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Through Lattice Windows: Three Questions You Should Be Asking Yourself About Your Spiritual Journey

"We can stay confined within our limited desires, attitudes and degree of control for ever, or we can throw wide the ancient doors and allow novelty and awe to enter in.'' writes Leanne Hunt.

Heritage Day fell on a Tuesday this year, creating the opportunity to take off a long weekend. Fortune favoured my husband and I so that we were able to get a booking at the beautiful Ithala Game Reserve in northern KwasZulu-Natal, and this tranquil setting proved ideal for some deep reflection on spiritual matters. Mostly, I was thinking about what I would pass on to a friend in the light of my own experiences. Here is what I came up with:

Three Questions You Should Be Asking Yourself About Your Spiritual Journey

1. Do I really want what I think I want?

This may sound like an impossible probe, but it is extremely valid. We are often conditioned to want things which don't match our individual nature. Religion may cultivate in us the desire for perfection, for example, but do we really understand what this means? Perfection, once gained, can never permit change again, since any change in any direction would, by definition, constitute imperfection.

Likewise, family may condition us to want stability, but stability prohibits things that bring instability, such as experimentation and enterprise. The arts may teach us to strive for purity, since purity in anything is deemed to be of great worth. Yet purity itself can be a prison, forbidding deviation towards the new, the different and the life-enhancing. Even safety, which society upholds as a fundamental right and responsibility, has its drawbacks, being focused on containment and conservation rather than on expansion and transformation.

2. Do I really despise what I think I despise?

Again, this seems to pose difficulty for self-inquiry, but it does yield interesting results. Depending on our culture or community values, we tend to hold very fixed ideas about what is undesirable, in bad taste, unhealthy or even evil. Yet, when we look closer, we discover that much of our resistance to these things is based on a mixture of fear and envy. We dislike what we do not understand and we feel angry that others who do not share our principles partake in such things without a guilty conscience. I am thinking of such things as political controversy, medical or scientific testing, eroticism, provocative humour, counter-culture practices, etcetera. We need to examine what it is about these things that offends us and discover whether we ourselves do not, in fact, share a fascination with the dark and dangerous side of life. While I am not suggesting that we embrace it actively, I am suggesting that we develop an appreciation of what motivates others to behave the way they do, and lose some of our own bigotry in the process.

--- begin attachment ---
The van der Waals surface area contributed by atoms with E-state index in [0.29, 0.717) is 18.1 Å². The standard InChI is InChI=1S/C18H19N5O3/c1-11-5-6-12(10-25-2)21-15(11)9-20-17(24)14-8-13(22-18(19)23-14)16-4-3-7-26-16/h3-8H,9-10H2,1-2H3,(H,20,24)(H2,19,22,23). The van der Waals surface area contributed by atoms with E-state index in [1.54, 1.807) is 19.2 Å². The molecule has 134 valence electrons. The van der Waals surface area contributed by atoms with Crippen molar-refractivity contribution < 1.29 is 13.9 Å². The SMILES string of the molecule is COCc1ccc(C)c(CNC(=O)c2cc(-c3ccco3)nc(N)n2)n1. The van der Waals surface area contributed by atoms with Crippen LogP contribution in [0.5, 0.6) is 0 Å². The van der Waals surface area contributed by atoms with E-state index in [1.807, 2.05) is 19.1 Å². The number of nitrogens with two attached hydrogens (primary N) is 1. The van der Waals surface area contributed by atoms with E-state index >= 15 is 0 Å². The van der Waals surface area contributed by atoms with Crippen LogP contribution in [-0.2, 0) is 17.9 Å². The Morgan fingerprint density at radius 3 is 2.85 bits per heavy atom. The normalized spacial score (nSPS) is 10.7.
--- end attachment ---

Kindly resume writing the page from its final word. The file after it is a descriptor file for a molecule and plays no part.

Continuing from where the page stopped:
3. Do I really need to know what I think I need to know?

Here is an interesting one. We are members of a society which has the benefit of enormous informational resources. More and more, we demand to know things - about our bodies, our minds, our environment, our religion, our universe, and anything else that catches our fancy. We may think we need to know certain things in order to progress on our spiritual journey, but here we may be wrong. For example, the past may be out of reach for us. The future most certainly is, unless we put our faith in prophecies and promises, contracts and projections. The fact is, we only know what is present to us now, and the past and future are as uncertain as an artist's impression - that is, entirely open to interpretation and subject to emotional pressure. Rites of passage capture this mercurial quality of life. They are shrouded in mystery, characterised by unpredictability and fraught with danger. In this sense, they also mirror human relationships in general, where we simply do not have knowledge of peoples' hidden motives or private intentions, and must necessarily bumble along, employing respect, forgiveness and patience in order to maintain peace.

Life is dynamic and we create much of what happens to us. If our spiritual journey was all about getting what we thought we wanted, doing without what we thought was unnecessary, and learning what we thought was essential for our wellbeing, it would be more of a career path than a voyage of discovery. Surely, the whole point of a spiritual journey is to enlarge our soul? And isn't enlarging our soul entirely dependent on experiencing things beyond the familiar?

We owe it to ourselves to honestly consider and answer the above three questions. We can stay confined within our limited desires, attitudes and degree of control for ever, or we can throw wide the ancient doors and allow novelty and awe to enter in.


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